Hope finally takes charge of her life, a little, by signing up for a class in overcoming presentation anxiety at the New School. Together with her fellow classmates, Hope works on overcoming her crippling fear of public speaking while also learning unexpected insights about herself and her new acquaintances.

PUG HILL is a quiet novel. Hope is very introspective, a reactive and passive character, and the first half of the novel drags a little. But Pace's clever way with words keeps the reader interested, and the pace picks up once Hope enrolls in class. By the end, I was thoroughly charmed and rooting for Hope, so much so that I bought the fairy tale-esque ending hook, line and sinker.
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10 of 11 people found the following review helpful By Lisa on May 11, 2006
Format: Paperback
I don't have words to express how much I LOVED Pug Hill!

Not only is this book a fun, hilarious read, but the author really captured the essence of big city life -- for both people and pugs!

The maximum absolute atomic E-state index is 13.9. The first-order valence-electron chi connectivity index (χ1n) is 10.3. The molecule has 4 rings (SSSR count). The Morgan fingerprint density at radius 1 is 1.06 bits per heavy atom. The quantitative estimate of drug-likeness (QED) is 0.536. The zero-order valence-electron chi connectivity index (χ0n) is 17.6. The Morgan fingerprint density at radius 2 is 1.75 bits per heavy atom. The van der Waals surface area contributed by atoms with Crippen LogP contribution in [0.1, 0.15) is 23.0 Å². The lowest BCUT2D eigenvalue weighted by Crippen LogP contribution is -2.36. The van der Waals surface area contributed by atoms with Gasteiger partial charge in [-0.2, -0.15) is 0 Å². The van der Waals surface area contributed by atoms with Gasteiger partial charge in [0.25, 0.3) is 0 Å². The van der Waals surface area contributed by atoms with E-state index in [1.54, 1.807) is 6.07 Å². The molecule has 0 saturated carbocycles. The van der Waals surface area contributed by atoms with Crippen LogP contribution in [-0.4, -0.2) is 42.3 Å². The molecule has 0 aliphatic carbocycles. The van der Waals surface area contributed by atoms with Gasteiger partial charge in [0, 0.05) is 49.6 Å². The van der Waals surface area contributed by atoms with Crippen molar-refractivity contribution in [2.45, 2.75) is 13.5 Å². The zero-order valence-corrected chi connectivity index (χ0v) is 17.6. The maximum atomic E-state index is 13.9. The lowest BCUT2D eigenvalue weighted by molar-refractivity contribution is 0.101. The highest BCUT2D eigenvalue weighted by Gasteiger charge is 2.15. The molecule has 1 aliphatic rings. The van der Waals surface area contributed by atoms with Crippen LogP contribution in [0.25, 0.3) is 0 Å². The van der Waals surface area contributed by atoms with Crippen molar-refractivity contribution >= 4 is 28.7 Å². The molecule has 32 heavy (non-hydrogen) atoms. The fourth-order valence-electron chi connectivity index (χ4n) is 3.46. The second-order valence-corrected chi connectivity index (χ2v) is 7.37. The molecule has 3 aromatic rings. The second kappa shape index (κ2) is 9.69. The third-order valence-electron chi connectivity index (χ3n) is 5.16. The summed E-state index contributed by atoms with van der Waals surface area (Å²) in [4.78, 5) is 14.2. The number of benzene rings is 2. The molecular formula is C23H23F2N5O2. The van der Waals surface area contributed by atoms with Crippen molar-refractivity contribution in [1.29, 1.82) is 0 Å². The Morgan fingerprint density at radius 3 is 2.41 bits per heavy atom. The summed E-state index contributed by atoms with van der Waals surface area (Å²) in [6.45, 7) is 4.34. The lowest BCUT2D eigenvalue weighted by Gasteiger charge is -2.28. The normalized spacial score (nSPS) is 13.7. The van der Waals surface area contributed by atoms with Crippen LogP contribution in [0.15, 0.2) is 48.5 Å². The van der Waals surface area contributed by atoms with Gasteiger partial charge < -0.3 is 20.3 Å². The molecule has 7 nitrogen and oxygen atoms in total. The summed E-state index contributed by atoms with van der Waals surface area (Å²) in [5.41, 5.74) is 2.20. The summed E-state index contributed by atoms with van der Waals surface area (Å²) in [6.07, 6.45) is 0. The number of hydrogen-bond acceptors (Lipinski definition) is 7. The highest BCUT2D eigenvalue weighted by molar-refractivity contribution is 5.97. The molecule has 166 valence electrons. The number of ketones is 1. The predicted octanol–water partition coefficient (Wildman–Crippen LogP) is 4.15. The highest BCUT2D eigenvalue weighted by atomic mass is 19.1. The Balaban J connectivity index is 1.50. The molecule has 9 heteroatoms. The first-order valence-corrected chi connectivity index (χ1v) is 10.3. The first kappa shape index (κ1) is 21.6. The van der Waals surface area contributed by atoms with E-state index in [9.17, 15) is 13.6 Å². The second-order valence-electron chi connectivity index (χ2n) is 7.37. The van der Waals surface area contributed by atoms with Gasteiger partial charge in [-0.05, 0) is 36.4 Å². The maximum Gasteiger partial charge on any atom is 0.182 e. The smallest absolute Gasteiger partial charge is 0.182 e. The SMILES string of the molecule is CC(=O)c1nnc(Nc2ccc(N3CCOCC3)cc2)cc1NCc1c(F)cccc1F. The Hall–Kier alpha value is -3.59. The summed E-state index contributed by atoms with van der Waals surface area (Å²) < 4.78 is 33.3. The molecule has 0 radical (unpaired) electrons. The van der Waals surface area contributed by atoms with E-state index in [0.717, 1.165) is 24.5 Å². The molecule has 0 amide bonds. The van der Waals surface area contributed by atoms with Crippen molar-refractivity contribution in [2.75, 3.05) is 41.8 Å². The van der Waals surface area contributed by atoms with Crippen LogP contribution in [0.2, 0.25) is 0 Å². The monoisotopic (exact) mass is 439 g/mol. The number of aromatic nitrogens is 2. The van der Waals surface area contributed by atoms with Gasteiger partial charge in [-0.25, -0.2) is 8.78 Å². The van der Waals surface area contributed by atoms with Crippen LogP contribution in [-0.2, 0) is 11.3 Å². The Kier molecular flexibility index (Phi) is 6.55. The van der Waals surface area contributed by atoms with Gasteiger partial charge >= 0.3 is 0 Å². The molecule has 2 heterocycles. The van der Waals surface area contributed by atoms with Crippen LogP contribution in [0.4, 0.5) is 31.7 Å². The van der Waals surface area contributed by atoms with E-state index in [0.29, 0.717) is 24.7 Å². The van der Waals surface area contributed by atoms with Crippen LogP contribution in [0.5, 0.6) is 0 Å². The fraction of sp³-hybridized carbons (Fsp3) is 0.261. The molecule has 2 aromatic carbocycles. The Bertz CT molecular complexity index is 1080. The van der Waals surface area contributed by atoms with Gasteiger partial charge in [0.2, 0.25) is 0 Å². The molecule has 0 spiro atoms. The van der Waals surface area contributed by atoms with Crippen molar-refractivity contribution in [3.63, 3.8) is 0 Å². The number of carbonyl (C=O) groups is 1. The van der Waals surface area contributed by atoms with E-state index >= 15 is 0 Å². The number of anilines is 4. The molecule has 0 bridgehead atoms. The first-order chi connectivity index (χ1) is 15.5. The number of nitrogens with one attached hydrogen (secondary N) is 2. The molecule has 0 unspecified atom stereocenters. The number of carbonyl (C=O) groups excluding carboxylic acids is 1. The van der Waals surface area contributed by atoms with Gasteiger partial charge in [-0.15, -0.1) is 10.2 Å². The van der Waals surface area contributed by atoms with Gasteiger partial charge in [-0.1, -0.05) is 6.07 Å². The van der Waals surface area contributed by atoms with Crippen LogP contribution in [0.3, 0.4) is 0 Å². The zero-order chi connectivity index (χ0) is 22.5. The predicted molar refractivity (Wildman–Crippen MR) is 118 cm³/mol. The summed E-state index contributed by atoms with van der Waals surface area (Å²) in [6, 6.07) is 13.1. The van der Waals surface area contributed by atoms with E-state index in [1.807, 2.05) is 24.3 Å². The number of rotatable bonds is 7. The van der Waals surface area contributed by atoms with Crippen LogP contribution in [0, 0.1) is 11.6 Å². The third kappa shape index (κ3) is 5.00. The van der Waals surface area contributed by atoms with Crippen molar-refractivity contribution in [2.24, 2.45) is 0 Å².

As a New Yorker myself, I completely identified with Hope McNeil's (the heroine) hopes, fears, and insecurities. And I totally appreciated her wit -- it had me laughing aloud! I was also laughing aloud at the spot-on description of the pugs in the book. As a pug owner, I'm accustomed to all the little tricks pugs pull to get their way, and Alison Pace has captured those 100%.

I cheered Hope McNeil on through the entirety of this book, I laughed at her snide New Yorker quips and her hilarious turn in public speaking class, and I cried when she made realizations about life, love and family that we all need to make in our own lives.

The bottom line is that Pace has done something that few authors can do: She's written a book that's both entertaining and insightful. A book that makes you both laugh at your life and appreciate your life at the same time.

(And of course the pugs are adorable!)